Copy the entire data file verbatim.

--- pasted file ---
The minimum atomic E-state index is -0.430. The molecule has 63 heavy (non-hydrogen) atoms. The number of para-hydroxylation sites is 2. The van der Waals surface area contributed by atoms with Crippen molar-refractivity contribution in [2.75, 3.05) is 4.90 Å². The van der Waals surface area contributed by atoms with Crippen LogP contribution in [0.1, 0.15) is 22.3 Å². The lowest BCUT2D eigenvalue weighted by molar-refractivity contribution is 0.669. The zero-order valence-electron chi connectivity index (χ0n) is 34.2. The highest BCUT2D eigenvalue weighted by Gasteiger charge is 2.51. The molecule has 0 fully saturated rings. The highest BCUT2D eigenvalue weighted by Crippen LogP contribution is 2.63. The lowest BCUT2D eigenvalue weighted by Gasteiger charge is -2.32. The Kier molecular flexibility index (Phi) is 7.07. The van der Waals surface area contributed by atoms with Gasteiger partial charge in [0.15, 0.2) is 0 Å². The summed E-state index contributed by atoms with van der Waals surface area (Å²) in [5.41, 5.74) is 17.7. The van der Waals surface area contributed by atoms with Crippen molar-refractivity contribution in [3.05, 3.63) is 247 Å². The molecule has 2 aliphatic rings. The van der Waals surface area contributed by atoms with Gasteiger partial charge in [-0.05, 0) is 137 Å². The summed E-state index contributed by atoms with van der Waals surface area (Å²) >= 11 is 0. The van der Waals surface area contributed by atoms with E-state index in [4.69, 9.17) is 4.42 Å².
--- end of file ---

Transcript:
The minimum atomic E-state index is -0.430. The molecule has 63 heavy (non-hydrogen) atoms. The number of para-hydroxylation sites is 2. The van der Waals surface area contributed by atoms with Crippen molar-refractivity contribution in [2.75, 3.05) is 4.90 Å². The van der Waals surface area contributed by atoms with Crippen LogP contribution in [0.1, 0.15) is 22.3 Å². The lowest BCUT2D eigenvalue weighted by molar-refractivity contribution is 0.669. The zero-order valence-electron chi connectivity index (χ0n) is 34.2. The highest BCUT2D eigenvalue weighted by Gasteiger charge is 2.51. The molecule has 0 fully saturated rings. The highest BCUT2D eigenvalue weighted by Crippen LogP contribution is 2.63. The lowest BCUT2D eigenvalue weighted by Gasteiger charge is -2.32. The Kier molecular flexibility index (Phi) is 7.07. The van der Waals surface area contributed by atoms with Gasteiger partial charge in [0.15, 0.2) is 0 Å². The summed E-state index contributed by atoms with van der Waals surface area (Å²) in [5.41, 5.74) is 17.7. The van der Waals surface area contributed by atoms with Crippen molar-refractivity contribution in [3.05, 3.63) is 247 Å². The molecule has 2 aliphatic rings. The van der Waals surface area contributed by atoms with Gasteiger partial charge in [-0.05, 0) is 137 Å². The summed E-state index contributed by atoms with van der Waals surface area (Å²) >= 11 is 0. The van der Waals surface area contributed by atoms with E-state index in [4.69, 9.17) is 4.42 Å².